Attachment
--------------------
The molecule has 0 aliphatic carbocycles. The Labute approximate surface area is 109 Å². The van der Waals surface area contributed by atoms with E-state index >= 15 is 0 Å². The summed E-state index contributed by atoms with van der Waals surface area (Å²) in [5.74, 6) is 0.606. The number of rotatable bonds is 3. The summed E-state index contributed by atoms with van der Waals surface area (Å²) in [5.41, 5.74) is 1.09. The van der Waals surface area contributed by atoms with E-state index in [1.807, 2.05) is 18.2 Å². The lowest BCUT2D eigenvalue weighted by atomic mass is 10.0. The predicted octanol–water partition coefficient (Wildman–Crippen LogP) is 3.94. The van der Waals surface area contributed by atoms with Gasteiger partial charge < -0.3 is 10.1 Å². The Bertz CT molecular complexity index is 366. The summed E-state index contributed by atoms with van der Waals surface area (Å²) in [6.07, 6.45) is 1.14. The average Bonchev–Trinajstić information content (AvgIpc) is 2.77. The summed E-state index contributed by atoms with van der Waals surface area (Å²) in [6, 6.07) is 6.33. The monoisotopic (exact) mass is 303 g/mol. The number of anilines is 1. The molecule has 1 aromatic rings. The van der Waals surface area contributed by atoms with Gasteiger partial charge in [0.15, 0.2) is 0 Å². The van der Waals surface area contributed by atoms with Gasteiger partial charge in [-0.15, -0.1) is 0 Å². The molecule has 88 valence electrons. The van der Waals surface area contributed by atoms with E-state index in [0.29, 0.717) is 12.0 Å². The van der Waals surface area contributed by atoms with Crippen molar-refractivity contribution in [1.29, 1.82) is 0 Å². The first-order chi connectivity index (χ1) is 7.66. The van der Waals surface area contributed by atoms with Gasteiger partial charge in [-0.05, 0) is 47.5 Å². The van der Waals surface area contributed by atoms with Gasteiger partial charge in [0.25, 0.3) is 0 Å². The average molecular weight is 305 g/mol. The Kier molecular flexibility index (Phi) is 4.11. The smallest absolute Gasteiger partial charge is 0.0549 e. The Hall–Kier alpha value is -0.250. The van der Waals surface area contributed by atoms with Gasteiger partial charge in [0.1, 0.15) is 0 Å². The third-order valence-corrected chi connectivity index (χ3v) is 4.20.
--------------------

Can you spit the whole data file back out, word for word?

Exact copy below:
The molecule has 0 aliphatic carbocycles. The Labute approximate surface area is 109 Å². The van der Waals surface area contributed by atoms with E-state index >= 15 is 0 Å². The summed E-state index contributed by atoms with van der Waals surface area (Å²) in [5.74, 6) is 0.606. The number of rotatable bonds is 3. The summed E-state index contributed by atoms with van der Waals surface area (Å²) in [5.41, 5.74) is 1.09. The van der Waals surface area contributed by atoms with E-state index in [1.807, 2.05) is 18.2 Å². The lowest BCUT2D eigenvalue weighted by atomic mass is 10.0. The predicted octanol–water partition coefficient (Wildman–Crippen LogP) is 3.94. The van der Waals surface area contributed by atoms with Gasteiger partial charge < -0.3 is 10.1 Å². The Bertz CT molecular complexity index is 366. The summed E-state index contributed by atoms with van der Waals surface area (Å²) in [6.07, 6.45) is 1.14. The average Bonchev–Trinajstić information content (AvgIpc) is 2.77. The summed E-state index contributed by atoms with van der Waals surface area (Å²) in [6, 6.07) is 6.33. The monoisotopic (exact) mass is 303 g/mol. The number of anilines is 1. The molecule has 1 aromatic rings. The van der Waals surface area contributed by atoms with Gasteiger partial charge in [0.15, 0.2) is 0 Å². The van der Waals surface area contributed by atoms with Gasteiger partial charge in [-0.15, -0.1) is 0 Å². The molecule has 88 valence electrons. The van der Waals surface area contributed by atoms with E-state index in [0.29, 0.717) is 12.0 Å². The van der Waals surface area contributed by atoms with Crippen molar-refractivity contribution in [1.29, 1.82) is 0 Å². The first-order chi connectivity index (χ1) is 7.66. The van der Waals surface area contributed by atoms with Gasteiger partial charge in [-0.05, 0) is 47.5 Å². The van der Waals surface area contributed by atoms with Gasteiger partial charge in [0.25, 0.3) is 0 Å². The average molecular weight is 305 g/mol. The Kier molecular flexibility index (Phi) is 4.11. The smallest absolute Gasteiger partial charge is 0.0549 e. The Hall–Kier alpha value is -0.250. The van der Waals surface area contributed by atoms with Gasteiger partial charge in [0.1, 0.15) is 0 Å². The third-order valence-corrected chi connectivity index (χ3v) is 4.20.